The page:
2017 GMC Sierra HD

The GMC Sierra 3500 HD can tow 22,900 pounds on a fifth wheel.


Going up a steep grade with a trailer is one thing, coming down is quite another. To preserve its brakes, the Sierra HD's Tow/Haul mode keeps the transmission in a low gear, slowing the truck and trailer significantly. The truck's standard exhaust braking, engaged with a button on the console, creates back pressure to keep the engine speed slow. Between the Tow/Haul mode and the exhaust braking, I didn't have to touch the brakes at all going down hill.

The Sierra HD has all the tech we've come to expect from a GM product. Its Wi-Fi hotspot, powered by a 4G LTE data connection, found a signal where my AT&T phone could not. The Intellilink system is very easy to use, with large tiles, a quick responding 8-inch touchscreen and an intuitive interface. As a bonus, Intellilink also comes standard with Apple CarPlay and Android Auto. New for this year is the Teen Driver technology. It lets parents, or snoopy spouses, monitor the driving of their loved one, reporting on such behaviors as maximum speed and any emergency braking incidents. The Denali also gets standard wireless charging and a standard remote locking tailgate.

2017 GMC Sierra HD

The Sierra HD comes with the easy-to-use Intellilink infotainment system.


There are a few driver's aids on the Sierra, though some of the competition does better. Lane departure warning, forward collision alert, and front and rear park assist are all standard. Also included is the safety alert seat, which buzzes the driver's seat bottom to warn of any lane wandering or parking hazards.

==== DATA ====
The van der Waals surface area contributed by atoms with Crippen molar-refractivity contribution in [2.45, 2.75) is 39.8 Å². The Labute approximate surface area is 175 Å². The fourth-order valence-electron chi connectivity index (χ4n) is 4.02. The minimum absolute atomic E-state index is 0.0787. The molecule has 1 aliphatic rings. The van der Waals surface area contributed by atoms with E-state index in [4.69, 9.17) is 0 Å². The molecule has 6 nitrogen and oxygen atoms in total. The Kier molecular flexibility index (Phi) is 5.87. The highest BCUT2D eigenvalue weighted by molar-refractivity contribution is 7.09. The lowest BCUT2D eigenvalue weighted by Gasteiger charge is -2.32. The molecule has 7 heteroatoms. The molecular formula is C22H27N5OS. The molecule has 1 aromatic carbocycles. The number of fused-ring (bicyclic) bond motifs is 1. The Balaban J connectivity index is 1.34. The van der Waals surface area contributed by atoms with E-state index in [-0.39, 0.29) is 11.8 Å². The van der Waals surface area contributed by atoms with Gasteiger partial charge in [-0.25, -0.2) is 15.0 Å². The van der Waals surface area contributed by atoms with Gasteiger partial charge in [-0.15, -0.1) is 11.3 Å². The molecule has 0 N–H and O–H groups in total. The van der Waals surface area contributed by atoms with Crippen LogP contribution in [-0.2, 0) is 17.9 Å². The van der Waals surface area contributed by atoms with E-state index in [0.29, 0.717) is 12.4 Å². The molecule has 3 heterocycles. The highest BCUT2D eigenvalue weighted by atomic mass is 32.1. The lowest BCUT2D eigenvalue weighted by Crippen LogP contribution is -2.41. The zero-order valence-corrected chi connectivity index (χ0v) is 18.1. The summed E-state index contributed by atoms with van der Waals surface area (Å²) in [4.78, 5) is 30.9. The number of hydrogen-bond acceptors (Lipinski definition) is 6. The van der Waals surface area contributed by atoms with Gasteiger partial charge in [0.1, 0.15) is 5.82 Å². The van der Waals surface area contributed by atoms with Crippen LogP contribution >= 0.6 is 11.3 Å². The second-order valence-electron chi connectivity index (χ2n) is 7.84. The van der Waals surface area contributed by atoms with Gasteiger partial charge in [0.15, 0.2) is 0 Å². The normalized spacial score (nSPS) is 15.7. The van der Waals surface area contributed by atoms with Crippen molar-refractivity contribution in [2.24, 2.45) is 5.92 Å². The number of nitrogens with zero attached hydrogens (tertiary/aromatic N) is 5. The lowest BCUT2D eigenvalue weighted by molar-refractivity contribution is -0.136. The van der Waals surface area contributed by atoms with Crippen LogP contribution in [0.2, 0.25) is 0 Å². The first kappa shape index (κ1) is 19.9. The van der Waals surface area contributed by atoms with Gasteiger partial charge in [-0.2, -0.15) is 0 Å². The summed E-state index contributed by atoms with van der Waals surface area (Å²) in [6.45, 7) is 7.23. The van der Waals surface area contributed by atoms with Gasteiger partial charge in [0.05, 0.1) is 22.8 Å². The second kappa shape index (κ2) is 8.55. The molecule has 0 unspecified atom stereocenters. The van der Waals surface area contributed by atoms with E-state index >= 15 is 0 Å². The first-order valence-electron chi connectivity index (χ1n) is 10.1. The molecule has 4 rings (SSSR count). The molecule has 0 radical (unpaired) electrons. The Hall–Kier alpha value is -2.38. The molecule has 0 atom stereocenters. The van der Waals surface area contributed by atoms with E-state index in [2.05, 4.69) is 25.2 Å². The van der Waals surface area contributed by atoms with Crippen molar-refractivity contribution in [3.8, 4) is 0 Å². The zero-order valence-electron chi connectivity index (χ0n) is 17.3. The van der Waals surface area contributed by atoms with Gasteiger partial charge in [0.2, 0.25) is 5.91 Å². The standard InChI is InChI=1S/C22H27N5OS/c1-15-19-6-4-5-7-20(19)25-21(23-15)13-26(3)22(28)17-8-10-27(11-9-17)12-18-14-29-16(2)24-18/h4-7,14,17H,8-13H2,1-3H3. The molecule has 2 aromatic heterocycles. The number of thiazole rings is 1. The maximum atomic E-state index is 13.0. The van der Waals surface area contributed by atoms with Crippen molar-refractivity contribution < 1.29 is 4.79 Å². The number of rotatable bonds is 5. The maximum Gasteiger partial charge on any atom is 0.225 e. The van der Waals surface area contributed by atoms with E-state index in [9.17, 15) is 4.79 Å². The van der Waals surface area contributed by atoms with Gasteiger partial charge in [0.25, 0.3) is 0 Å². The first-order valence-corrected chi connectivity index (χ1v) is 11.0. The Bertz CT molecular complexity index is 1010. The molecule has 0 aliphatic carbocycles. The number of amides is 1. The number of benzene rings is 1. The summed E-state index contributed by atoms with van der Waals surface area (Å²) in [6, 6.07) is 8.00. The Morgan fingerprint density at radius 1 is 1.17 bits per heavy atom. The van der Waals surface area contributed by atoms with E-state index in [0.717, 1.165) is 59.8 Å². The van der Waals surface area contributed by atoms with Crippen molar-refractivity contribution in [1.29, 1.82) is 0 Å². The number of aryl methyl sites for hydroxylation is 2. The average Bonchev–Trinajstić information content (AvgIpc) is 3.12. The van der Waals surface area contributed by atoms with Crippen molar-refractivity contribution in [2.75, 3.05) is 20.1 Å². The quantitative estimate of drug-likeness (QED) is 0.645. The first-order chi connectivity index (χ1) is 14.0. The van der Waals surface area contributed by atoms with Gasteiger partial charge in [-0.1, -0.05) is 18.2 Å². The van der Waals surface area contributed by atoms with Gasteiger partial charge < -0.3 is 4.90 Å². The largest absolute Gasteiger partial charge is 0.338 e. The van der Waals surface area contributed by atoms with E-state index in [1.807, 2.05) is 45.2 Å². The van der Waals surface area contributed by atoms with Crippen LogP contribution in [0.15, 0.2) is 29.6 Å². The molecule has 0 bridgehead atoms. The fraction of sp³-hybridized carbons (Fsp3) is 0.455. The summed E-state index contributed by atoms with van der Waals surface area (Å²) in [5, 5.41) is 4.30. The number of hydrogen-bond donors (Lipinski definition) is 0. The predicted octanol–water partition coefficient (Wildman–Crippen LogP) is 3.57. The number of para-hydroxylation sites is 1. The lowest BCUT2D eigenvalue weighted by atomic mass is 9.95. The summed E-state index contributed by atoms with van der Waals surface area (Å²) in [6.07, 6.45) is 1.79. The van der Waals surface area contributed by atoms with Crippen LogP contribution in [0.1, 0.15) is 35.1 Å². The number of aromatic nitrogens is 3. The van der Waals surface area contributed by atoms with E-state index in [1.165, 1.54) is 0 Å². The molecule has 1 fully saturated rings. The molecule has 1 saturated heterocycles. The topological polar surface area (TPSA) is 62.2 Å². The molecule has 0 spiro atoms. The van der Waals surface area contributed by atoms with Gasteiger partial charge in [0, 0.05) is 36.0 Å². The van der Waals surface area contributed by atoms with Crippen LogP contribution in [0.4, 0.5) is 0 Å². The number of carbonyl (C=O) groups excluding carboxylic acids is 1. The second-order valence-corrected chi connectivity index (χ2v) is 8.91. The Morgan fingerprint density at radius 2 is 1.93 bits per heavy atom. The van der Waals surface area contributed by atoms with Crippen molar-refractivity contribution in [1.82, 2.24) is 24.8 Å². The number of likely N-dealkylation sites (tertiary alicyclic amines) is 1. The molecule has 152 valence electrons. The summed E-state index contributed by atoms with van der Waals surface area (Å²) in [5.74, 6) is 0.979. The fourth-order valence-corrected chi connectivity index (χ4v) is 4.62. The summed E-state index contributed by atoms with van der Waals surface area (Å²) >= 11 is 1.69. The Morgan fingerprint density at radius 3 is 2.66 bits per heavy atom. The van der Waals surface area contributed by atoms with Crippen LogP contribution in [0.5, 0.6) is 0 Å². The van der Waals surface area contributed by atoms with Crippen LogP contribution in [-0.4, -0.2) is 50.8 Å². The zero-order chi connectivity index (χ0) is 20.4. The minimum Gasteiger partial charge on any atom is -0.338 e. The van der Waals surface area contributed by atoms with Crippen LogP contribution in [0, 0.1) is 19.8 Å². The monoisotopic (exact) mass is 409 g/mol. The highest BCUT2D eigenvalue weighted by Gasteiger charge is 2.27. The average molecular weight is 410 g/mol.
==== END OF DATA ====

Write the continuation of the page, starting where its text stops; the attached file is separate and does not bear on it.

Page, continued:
Absent, however is any kind of adaptive cruise control. Not that I would want to let the truck have that kind of control when towing, but it's always nice to have when unladen and in traffic. The Ford Super Duty has it, and GMC would be well-advised to add adaptive cruise control for 2018.

Special edition Sierra

I also got a chance to sample the limited-edition All Terrain X series. It's essentially an appearance package for the Sierra HD 2500 aimed at off-road folks, although there are a few meaty changes that push the All Terrain X toward the dirt. It gets the Z71 off-road suspension package from GMC's brand cousin Chevrolet as well as skid plates and some aggressive tires. There is a sport bar mounted in the bed, to which you can add LED lights, available as an accessory, but it's so far back you'll mostly be lighting up your roof instead of the road ahead. Take my advice and mount your lights in the front grill. You'll thank me as soon as you find yourself in the middle of nowhere with no ambient light.


Of course there's a special edition.

Emme Hall/Roadshow

However, the rear differential still locks on its own when it senses a low-traction situation, so the driver doesn't have any control over it. The chin spoiler in the front hinders the approach angle and without a lift, there isn't much travel. It's an off-road truck made for slow-going through mud and sand, not for flat-out whoop running or changes in terrain.

If you need a truck with plenty of towing capability that can also double as a daily driver, the 2017 GMC Sierra HD should be on your short list. Both the Sierra HD Denali 2500 and 3500 start at just under $55,400, but you'll have to add $9,255 for the optional 6.6-liter Duramax diesel V8 engine. It's pricey for sure, but that's a bit less than the starting price for a similarly equipped Ram 2500 or 3500.

2017 GMC Sierra HD is big, beefy and bustin' a move

See all photos